Onglyza Lawsuit Lawyer
Please note: Our law firm no longer accepts Onglyza cases.
Onglyza, a type 2 diabetes medication made by Bristol-Myers Squib, has been linked to increased heart failure risk. Onglyza has also been linked to an increased risk for pancreatitis, pancreatic cancer and thyroid cancer. If you or a loved one has been injured by Onglyza, contact an experienced Onglyza Lawyer for a free legal consultation regarding a potential Onglyza Lawsuit against the drug’s maker.
Onglyza belongs to a questionable class of diabetes drugs known as incretin mimetics, which have been linked to pancreatitis and cancer. Other incretin mimetic class medications include Byetta, Januvia, Janumet.
Onglyza Pancreatic Cancer Risks
In March 2013, FDA published a Drug Safety Communication informing the public the agency was examing new, unpublished research suggesting a possible connection between medications like saxagliptin and pre-cancerous pancreatic growths.
That review followed a 2011 study which found patients taking another DPP-4 inhibitor had 2.7 times as many reported cases of pancreatic cancer than patients taking other diabetes treatments.
Pancreatic cancer is one of the deadliest forms of cancer. It can be very difficult to diagnose early. Patients commonly have the disease for several months before they realize it. Consequently, the cancer continues to develop undetected in the pancreas until diseased cells reach the lymph system and bloodstream. Usually undiagnosed until its third or fourth stages of metastasis, this cancer may have attacked organs in distant parts of the body. The prognosis by then is grim.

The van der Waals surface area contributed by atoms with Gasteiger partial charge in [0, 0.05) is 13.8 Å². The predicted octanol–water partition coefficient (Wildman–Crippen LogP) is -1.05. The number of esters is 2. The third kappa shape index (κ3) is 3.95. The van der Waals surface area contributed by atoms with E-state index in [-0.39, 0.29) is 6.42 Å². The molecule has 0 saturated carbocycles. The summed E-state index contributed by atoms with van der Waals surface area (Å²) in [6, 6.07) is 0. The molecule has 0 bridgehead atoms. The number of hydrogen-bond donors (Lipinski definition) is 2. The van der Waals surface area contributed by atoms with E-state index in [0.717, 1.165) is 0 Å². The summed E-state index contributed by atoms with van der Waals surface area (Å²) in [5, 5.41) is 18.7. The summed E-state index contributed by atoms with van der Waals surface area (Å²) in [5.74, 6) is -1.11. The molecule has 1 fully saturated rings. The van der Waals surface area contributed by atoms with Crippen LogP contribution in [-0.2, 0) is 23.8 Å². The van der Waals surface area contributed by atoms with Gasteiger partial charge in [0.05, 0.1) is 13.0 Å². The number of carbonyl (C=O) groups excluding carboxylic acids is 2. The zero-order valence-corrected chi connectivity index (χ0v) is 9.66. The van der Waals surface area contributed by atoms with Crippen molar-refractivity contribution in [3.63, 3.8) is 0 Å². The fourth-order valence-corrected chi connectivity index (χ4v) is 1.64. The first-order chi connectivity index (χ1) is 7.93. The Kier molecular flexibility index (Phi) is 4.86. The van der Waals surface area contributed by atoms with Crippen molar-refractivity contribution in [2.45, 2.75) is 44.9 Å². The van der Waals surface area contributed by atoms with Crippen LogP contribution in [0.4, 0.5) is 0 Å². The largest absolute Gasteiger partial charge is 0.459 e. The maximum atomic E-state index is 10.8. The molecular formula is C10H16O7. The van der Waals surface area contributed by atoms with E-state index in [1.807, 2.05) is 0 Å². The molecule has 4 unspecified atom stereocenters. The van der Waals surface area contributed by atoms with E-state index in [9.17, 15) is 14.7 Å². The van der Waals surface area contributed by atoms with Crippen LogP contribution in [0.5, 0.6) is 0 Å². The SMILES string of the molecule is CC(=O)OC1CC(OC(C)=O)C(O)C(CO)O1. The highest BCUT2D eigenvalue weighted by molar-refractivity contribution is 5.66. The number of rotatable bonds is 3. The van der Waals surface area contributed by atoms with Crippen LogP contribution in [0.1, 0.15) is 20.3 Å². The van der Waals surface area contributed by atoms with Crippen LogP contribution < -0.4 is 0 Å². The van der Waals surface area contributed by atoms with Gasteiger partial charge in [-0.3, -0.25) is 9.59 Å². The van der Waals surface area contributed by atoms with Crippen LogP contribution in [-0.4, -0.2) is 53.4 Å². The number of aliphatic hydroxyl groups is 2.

Onglyza Side Effects
In 2011, Public Citizen, a consumer watchdog group, raised red flags over Onglyza’s potentially serious side effects. Public Citizen’s ‘Worst Pills Best Pills’ monthly newsletter urged people to wait seven years for long-term safety data before using Onglyza, which hit the market in 2009. The FDA requested that Bristol-Myers Squibb (which developed Onglyza along with AstraZeneca) conduct postmarketing studies. The FDA voiced concerns regarding Onglyza’s heart risks, liver toxicity, potential skin reactions and more.
Onglyza & Liver Toxicity
Approved for the treatment (not the cure) of type-2 diabetes, Onglyza belongs to a new class of medications known as incretin mimetics. Public Citizen includes the first drug from this class, Januvia, on its infamous ‘Do Not Use’ list. Another incretin mimetic called Galvus was approved in Europe but rejected by U.S. FDA over potential liver toxicity, severe allergic reactions, Stevens-Johnson Syndrome (SJS), among other concerns.
Public Citizen also noted Onglyza is designed solely to manage blood sugar levels in type 2 diabetics. Some have then mistakenly inferred the drug can, in turn, reduce the risk of heart attack and stroke. Onglyza and other incretin mimetics, however, are only intended to treat some diabetes symptoms such as frequent urination, thirst. No type 2 diabetes drug exists on the market which can claim it can reduce the risk of heart attack or stroke.
Onglyza Side Effects
Serious Onglyza “side effects” include:
- Pancreatic Cancer
- Thyroid Cancer
- Acute Pancreatitis
- Hemorrhagic Pancreatitis
- Necrotizing Pancreatitis
- Kidney Complications
- Renal Failure
Other, less serious Onglyza side effects may include: allergic reactions including hives, difficulty breathing, and swelling of the face, lips, tongue, or throat; unexplained muscle pain or weakness; confusion; memory problems; fever; unusual tiredness; swelling; weight gain; severe pain in the upper stomach spreading to the back; nausea; vomiting; blurred vision; weight loss; severe skin reactions; fever; skin pain.